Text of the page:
When my chronic illnesses were first diagnosed, I treated them with pharmaceutical medications.  This led to painful bouts of constipation.  Later when my abdominal adhesions began pulling and twisting my bowels, my body would flip flop between constipation and diarrhea. After awhile I began to forget what it was like to have a normal bowel movement or even what a normal turd looked like.  This continued until approximately a year and a half ago when diarrhea took over full-time.  Every over the counter and prescription medication made it worse.  I tried one doctor recommended diet after another, nothing helped except for surgery.  I would experience relief after my surgeons released and cleaned up my abdominal adhesions while performing surgery for other reasons.  The problem with surgery as a solution is that the relief is short lived.  The longest amount of time that I had relief from them was 6 months and the shortest was 3 weeks.  The average relief time was only 3 months and why I would never ask my doctor to surgically clean them up unless I had to have surgery for another reason.  With no options to end my diarrhea, I learned to accept that it was a part of my life.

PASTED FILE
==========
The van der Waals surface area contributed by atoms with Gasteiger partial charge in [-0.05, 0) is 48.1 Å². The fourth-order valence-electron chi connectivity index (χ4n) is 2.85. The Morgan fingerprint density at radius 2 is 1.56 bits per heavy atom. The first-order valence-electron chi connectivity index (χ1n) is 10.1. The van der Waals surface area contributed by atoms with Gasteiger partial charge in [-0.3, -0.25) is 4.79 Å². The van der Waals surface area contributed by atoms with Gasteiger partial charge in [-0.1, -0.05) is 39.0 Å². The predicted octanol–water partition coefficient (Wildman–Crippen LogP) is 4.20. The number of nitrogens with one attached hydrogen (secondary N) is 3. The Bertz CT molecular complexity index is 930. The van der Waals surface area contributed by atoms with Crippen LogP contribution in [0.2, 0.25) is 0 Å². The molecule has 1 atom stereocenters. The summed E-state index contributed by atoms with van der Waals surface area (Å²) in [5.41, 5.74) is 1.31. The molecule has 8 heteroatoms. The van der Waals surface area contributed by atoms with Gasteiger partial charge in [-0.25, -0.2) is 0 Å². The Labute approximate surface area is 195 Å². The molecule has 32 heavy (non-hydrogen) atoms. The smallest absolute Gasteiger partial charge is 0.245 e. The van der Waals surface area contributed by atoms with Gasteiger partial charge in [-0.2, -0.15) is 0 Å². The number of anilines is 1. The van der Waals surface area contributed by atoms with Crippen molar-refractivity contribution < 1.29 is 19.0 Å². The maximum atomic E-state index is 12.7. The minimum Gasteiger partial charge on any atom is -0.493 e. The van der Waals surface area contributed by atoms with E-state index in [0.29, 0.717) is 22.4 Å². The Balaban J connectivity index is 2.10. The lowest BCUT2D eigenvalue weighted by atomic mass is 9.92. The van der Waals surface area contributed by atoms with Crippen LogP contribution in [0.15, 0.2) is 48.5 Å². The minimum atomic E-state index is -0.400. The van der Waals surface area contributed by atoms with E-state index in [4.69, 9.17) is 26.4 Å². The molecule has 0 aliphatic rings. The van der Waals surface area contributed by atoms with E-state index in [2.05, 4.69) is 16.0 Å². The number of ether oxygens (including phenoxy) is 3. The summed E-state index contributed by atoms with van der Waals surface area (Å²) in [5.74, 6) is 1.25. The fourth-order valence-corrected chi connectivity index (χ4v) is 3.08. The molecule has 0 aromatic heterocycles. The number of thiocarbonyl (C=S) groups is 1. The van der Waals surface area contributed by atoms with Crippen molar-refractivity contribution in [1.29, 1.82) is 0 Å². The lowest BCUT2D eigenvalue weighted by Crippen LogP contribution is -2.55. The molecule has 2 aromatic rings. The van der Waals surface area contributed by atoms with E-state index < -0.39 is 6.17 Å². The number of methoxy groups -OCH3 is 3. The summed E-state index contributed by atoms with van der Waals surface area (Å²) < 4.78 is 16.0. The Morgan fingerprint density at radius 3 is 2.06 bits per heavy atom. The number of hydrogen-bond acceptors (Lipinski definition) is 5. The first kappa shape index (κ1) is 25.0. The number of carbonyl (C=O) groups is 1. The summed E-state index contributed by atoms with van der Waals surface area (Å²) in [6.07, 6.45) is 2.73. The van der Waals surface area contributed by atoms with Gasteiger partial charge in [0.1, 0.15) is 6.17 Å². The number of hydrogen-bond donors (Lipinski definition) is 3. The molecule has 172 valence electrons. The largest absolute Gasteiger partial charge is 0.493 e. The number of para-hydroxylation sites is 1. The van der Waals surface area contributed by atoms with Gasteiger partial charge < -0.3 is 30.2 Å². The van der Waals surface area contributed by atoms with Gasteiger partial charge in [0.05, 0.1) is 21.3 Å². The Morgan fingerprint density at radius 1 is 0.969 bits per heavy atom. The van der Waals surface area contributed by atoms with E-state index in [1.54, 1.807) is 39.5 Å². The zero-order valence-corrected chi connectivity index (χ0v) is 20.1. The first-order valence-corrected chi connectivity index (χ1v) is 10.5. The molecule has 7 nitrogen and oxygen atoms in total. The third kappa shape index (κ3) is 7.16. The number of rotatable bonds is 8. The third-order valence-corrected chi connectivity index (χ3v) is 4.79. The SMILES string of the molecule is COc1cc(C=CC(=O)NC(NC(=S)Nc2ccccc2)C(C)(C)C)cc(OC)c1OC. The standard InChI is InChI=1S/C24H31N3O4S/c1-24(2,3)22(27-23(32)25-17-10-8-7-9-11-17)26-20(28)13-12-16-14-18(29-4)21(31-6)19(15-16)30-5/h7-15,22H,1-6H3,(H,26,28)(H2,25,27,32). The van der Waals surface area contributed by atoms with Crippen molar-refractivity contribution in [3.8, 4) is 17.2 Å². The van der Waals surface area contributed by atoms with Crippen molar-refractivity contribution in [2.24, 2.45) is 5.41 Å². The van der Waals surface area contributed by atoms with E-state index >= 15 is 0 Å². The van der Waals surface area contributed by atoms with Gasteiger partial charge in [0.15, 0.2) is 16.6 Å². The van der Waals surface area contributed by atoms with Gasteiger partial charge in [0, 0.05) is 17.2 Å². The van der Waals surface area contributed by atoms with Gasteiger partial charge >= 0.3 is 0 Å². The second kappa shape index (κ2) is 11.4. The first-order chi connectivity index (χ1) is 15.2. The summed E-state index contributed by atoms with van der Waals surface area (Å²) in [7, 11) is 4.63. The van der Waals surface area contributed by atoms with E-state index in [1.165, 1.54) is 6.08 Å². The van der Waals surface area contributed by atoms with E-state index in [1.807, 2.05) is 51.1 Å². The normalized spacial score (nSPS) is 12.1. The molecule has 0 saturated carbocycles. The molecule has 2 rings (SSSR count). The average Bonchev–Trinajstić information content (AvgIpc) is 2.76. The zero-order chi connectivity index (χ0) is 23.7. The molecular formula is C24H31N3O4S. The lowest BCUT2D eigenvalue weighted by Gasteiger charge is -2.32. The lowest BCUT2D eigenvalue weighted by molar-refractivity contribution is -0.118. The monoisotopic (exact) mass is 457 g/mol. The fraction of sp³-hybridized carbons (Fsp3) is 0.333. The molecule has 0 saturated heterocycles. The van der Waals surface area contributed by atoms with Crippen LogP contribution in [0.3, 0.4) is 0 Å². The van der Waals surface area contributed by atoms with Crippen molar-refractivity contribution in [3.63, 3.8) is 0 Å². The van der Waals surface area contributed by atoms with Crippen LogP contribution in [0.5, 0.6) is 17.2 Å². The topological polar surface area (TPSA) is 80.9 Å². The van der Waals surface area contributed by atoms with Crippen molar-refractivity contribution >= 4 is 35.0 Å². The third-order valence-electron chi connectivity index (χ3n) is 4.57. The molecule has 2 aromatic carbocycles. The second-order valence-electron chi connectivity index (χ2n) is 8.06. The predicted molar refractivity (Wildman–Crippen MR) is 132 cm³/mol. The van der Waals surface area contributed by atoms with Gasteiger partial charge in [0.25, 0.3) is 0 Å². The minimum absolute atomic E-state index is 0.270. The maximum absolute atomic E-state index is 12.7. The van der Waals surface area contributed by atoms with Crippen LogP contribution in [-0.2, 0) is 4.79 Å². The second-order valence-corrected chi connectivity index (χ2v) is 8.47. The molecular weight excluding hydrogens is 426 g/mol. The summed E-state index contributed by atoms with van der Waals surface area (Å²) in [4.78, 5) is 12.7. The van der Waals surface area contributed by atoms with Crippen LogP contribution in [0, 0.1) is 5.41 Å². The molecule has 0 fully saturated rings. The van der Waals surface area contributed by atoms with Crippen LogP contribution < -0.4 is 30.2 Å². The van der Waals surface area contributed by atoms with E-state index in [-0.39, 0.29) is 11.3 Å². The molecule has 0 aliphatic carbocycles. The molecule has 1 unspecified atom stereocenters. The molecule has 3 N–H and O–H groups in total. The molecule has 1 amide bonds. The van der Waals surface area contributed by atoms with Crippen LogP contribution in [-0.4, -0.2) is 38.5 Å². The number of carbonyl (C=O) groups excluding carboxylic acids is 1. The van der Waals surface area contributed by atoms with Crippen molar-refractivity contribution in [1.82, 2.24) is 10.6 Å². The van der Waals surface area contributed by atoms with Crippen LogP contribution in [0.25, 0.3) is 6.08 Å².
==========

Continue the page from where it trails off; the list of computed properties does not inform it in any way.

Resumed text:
There were times that my diarrhea held me hostage in bathroom stalls for close to an hour! There was one instance in which I was crapping my brains out at Disneyland when my daughter came in to check on me since I had been in there for 40 minutes.  Often it hit without warning.  Yes, I have crapped my pants!! This is why I haven’t left the house without an adult diaper for the past year and a half.  Good times! NOT!!  While not something most would admit to, I am not ashamed to wear adult diapers.  They make clean up a lot easier!